Brass Tacks: Minding Our Own Beeswax

My very favorite Catholic Liturgy is the opening of the Easter Vigil service and the lighting of the paschal candle. Taking place in black night outside the church, it is a moment of absolute transformation: from darkness to light, from emptiness to fullness, from death to life. A fire burns in a brazier, but it is pagan fire, unredeemed, and inside the dimmed church is water, inert and unblessed. With that fire, the priest tips the wick of the tall waxen candle, which is Christ.

The priest then carries the paschal candle into the church to the place near the altar where the water is, the water that will soon be sanctified as baptismal water. A cantor sings an ancient hymn called the Exultet (after the first word in its original Latin) that links the redemption of humankind to the deliverance of the Israelites from Egypt: “This is the night when Jesus Christ broke the chains of death.”

This part of the Easter Vigil is one of the Church’s oldest rituals, dating back to at least the fourth century and undergoing only minimal revisions after the Second Vatican Council. It is well worth suffering through Lent to experience it. Everything is there— everything, it turns out, except the bees.

The bees? What? Bees in the Easter Mass? I learned about the bees only a few months ago, from a friend, Richard Starr, managing editor of the Weekly Standard. I did some digging in old and new missals and discovered that, sure enough, the Latin version of the Exultet, but not its English translation, contains two references to the tiny creatures that made the wax for the paschal candle.

In one, the candle itself is described as “the work of bees” (de operibus apum). The other points out that without the bees there would be no Easter light: “For it is nourished by the melting wax that the mother bee brought forth to be the substance of this precious candle” (Alitur enim liquantibus ceris quas in substantiam pretiosae huius lampadis apis mater eduxit). (Rev. James Watkins of St. Matthew’s Cathedral in Washington, D.C., helped me locate the Latin passages, and Charles R. Beye, classics professor emeritus at the City University of New York, checked my translations.) Even the abridged Latin version of the Exultet designed for shorter services eliminates the tribute to the mother bee but retains the core reference to “the work of bees.” But when the International Commission on English in the Liturgy (ICEL) made its official translation of the Exultet during the early 1970s, it applied the Raid canister to both versions.

For centuries, the Easter bees were a cherished part of Catholic liturgical life. During the Middle Ages, the Exultet was read from a parchment scroll that hung in the church sanctuary. The Exultet rolls, as they were called, were almost always illustrated with paintings of stripe-jacketed honeybees pollinating the flowers of the tree of life or swarming from towering apiaries. (For Web images of medieval Exultet rolls, with a commentary by Carol Zaleski, a religion professor at Smith College, visit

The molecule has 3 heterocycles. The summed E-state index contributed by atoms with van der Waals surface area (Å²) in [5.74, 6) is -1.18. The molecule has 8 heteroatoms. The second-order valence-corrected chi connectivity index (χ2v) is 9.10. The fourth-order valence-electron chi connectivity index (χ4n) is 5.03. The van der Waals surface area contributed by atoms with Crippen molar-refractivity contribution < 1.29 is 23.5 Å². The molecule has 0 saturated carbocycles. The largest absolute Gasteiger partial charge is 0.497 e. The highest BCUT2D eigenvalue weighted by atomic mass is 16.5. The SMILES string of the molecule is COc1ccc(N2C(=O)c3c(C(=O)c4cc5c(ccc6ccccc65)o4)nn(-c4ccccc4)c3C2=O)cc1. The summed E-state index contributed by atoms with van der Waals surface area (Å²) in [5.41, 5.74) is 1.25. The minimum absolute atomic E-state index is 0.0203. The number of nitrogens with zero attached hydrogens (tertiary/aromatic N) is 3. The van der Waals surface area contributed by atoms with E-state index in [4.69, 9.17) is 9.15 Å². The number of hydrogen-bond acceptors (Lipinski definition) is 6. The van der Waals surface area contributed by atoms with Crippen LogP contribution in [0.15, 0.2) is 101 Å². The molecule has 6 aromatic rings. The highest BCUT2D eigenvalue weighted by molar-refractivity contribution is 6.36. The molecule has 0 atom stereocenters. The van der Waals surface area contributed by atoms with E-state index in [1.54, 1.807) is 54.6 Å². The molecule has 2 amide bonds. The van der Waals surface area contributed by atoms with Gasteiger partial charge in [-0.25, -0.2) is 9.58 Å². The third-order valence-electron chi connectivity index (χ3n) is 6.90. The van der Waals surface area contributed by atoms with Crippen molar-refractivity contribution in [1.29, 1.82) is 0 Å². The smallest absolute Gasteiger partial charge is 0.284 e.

ICEL has a tradition of flattening out liturgical language in unappealing ways (remember the “feedbox” that it wanted to swap for the manger in the children’s Christmas Mass?), but its decision to spray insecticide on the Easter bees seems gratuitously cruel. Perhaps the idea was that suburbanized, English-speaking Catholics, generations removed from rural life, wouldn’t realize—duh—that bees make wax.

The 1970s were the heyday of liturgical functionalism, and some avant-garde ICEL translator must have decided that the Exultet bees were superfluous frippery. The problem is that the up-to-date very quickly becomes the out-of-date. The minimalist ICEL texts that might have seemed so relevant back then now seem inadequate, even to the concerns of progressives. The wildlife-protection and save-the-farmland movements have renewed a sense of the sacredness of the natural world that the imagery of the bees feeds right into. The Exultet bees, reflecting a deeply and antiquely Christian love of nature, remind us that environmentalism and the notion of stewardship over creation need not be antithetical concepts.

Furthermore, the praise of the bees in the Exultet is inexhaustibly rich in poetic and theological meaning. The drama of the Easter Vigil lies in the contrast between the created world, unsanctified and therefore dead, and Christ, who by His death and resurrection, redeems that world and brings it to life. The bees are the symbolic link between dead creation—the unblessed fire and water and new life.

The “mother bee,” symbolically bringing forth the new life of Christ and with her wax “nourishing” the flame of the paschal candle, is also a powerful maternal image of God that ought to thrill feminists. In fact, the Exultet uses the very same Latin verb, educere (to bring forth), to refer to God’s deliverance of Israel in the Passover.

Even the tin-eared liturgists who work for ICEL concede that there was “a loss—not, perhaps of intelligibility, but of allusiveness” in writing the bees out of the Easter Vigil, as ICEL’s Exultet specialist, Nathan Mitchell, associate director of the Center for Pastoral Liturgy at the University of Notre Dame, told me. That’s pure nostalgia, though; don’t count on bees buzzing back to the church door anytime soon unless you attend a service in Latin. The latest draft translation of the ICEL Easter liturgy, in which Mitchell had a hand, continues to keep the Exultet bees firmly in their hives.


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